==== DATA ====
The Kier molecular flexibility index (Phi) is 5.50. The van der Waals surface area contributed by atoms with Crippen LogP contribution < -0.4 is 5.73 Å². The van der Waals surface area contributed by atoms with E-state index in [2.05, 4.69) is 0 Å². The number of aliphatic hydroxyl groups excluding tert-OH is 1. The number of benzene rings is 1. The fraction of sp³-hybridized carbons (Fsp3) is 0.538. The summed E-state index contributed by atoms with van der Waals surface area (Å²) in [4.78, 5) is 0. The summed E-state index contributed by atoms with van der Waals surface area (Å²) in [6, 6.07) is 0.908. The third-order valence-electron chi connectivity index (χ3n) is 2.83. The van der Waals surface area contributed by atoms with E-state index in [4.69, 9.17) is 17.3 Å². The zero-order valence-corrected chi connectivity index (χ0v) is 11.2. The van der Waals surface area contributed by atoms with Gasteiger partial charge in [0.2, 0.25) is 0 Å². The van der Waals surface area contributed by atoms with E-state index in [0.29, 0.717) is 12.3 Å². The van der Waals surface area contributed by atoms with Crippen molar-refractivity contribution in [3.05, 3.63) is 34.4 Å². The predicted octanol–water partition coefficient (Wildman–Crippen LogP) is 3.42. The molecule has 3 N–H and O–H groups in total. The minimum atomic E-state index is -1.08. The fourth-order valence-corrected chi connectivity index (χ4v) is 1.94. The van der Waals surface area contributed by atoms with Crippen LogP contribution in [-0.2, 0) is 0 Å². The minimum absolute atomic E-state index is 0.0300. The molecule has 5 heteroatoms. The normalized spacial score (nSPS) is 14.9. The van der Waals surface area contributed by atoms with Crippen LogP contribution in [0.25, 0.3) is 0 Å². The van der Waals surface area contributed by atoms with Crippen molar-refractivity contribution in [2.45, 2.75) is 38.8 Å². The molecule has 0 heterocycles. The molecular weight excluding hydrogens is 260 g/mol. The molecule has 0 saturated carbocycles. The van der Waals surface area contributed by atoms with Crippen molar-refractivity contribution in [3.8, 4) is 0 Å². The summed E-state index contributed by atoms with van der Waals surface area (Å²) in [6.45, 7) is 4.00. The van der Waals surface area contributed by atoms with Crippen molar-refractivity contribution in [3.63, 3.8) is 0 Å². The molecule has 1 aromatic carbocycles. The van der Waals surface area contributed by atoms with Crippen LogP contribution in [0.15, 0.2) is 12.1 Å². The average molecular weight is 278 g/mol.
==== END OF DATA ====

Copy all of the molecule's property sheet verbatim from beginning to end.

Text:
The Kier molecular flexibility index (Phi) is 5.50. The van der Waals surface area contributed by atoms with Crippen LogP contribution < -0.4 is 5.73 Å². The van der Waals surface area contributed by atoms with E-state index in [2.05, 4.69) is 0 Å². The number of aliphatic hydroxyl groups excluding tert-OH is 1. The number of benzene rings is 1. The fraction of sp³-hybridized carbons (Fsp3) is 0.538. The summed E-state index contributed by atoms with van der Waals surface area (Å²) in [4.78, 5) is 0. The summed E-state index contributed by atoms with van der Waals surface area (Å²) in [6, 6.07) is 0.908. The third-order valence-electron chi connectivity index (χ3n) is 2.83. The van der Waals surface area contributed by atoms with E-state index in [4.69, 9.17) is 17.3 Å². The zero-order valence-corrected chi connectivity index (χ0v) is 11.2. The van der Waals surface area contributed by atoms with Gasteiger partial charge in [0.2, 0.25) is 0 Å². The van der Waals surface area contributed by atoms with E-state index in [0.29, 0.717) is 12.3 Å². The van der Waals surface area contributed by atoms with Crippen molar-refractivity contribution in [3.05, 3.63) is 34.4 Å². The predicted octanol–water partition coefficient (Wildman–Crippen LogP) is 3.42. The molecule has 3 N–H and O–H groups in total. The minimum atomic E-state index is -1.08. The fourth-order valence-corrected chi connectivity index (χ4v) is 1.94. The van der Waals surface area contributed by atoms with Crippen LogP contribution in [-0.2, 0) is 0 Å². The minimum absolute atomic E-state index is 0.0300. The molecule has 5 heteroatoms. The normalized spacial score (nSPS) is 14.9. The van der Waals surface area contributed by atoms with Crippen LogP contribution in [0.25, 0.3) is 0 Å². The van der Waals surface area contributed by atoms with Crippen molar-refractivity contribution in [2.45, 2.75) is 38.8 Å². The molecule has 0 heterocycles. The molecular weight excluding hydrogens is 260 g/mol. The molecule has 0 saturated carbocycles. The van der Waals surface area contributed by atoms with Crippen molar-refractivity contribution in [3.8, 4) is 0 Å². The summed E-state index contributed by atoms with van der Waals surface area (Å²) in [6.45, 7) is 4.00. The van der Waals surface area contributed by atoms with Crippen molar-refractivity contribution in [3.63, 3.8) is 0 Å². The molecule has 1 aromatic carbocycles. The van der Waals surface area contributed by atoms with Crippen LogP contribution in [0.15, 0.2) is 12.1 Å². The average molecular weight is 278 g/mol.